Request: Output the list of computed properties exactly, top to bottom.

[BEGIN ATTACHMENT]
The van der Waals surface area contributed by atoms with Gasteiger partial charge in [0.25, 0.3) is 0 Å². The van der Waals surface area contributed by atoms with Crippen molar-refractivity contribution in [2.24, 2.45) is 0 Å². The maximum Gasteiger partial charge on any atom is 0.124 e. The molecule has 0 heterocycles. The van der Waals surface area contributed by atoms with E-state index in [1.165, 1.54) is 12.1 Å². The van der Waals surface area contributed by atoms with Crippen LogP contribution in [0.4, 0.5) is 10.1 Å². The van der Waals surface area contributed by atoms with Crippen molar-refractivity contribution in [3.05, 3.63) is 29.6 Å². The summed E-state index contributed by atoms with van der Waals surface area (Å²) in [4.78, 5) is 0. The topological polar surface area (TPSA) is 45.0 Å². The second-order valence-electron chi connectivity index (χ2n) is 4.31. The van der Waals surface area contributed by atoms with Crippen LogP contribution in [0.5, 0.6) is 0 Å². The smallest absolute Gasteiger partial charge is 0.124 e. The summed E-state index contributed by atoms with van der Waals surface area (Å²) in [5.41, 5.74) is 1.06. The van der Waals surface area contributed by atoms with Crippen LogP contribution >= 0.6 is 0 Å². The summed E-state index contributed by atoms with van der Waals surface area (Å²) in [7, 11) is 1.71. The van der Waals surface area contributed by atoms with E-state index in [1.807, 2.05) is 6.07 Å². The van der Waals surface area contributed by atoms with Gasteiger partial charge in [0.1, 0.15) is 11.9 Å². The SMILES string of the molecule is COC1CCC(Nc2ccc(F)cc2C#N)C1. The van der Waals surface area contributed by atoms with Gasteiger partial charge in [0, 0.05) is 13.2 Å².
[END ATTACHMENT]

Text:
The van der Waals surface area contributed by atoms with Gasteiger partial charge in [0.25, 0.3) is 0 Å². The van der Waals surface area contributed by atoms with Crippen molar-refractivity contribution in [2.24, 2.45) is 0 Å². The maximum Gasteiger partial charge on any atom is 0.124 e. The molecule has 0 heterocycles. The van der Waals surface area contributed by atoms with E-state index in [1.165, 1.54) is 12.1 Å². The van der Waals surface area contributed by atoms with Crippen LogP contribution in [0.4, 0.5) is 10.1 Å². The van der Waals surface area contributed by atoms with Crippen molar-refractivity contribution in [3.05, 3.63) is 29.6 Å². The summed E-state index contributed by atoms with van der Waals surface area (Å²) in [4.78, 5) is 0. The topological polar surface area (TPSA) is 45.0 Å². The second-order valence-electron chi connectivity index (χ2n) is 4.31. The van der Waals surface area contributed by atoms with Crippen LogP contribution in [0.5, 0.6) is 0 Å². The smallest absolute Gasteiger partial charge is 0.124 e. The summed E-state index contributed by atoms with van der Waals surface area (Å²) in [5.41, 5.74) is 1.06. The van der Waals surface area contributed by atoms with Crippen LogP contribution >= 0.6 is 0 Å². The summed E-state index contributed by atoms with van der Waals surface area (Å²) in [7, 11) is 1.71. The van der Waals surface area contributed by atoms with E-state index in [1.807, 2.05) is 6.07 Å². The van der Waals surface area contributed by atoms with Gasteiger partial charge in [0.1, 0.15) is 11.9 Å². The SMILES string of the molecule is COC1CCC(Nc2ccc(F)cc2C#N)C1. The van der Waals surface area contributed by atoms with Gasteiger partial charge in [0, 0.05) is 13.2 Å².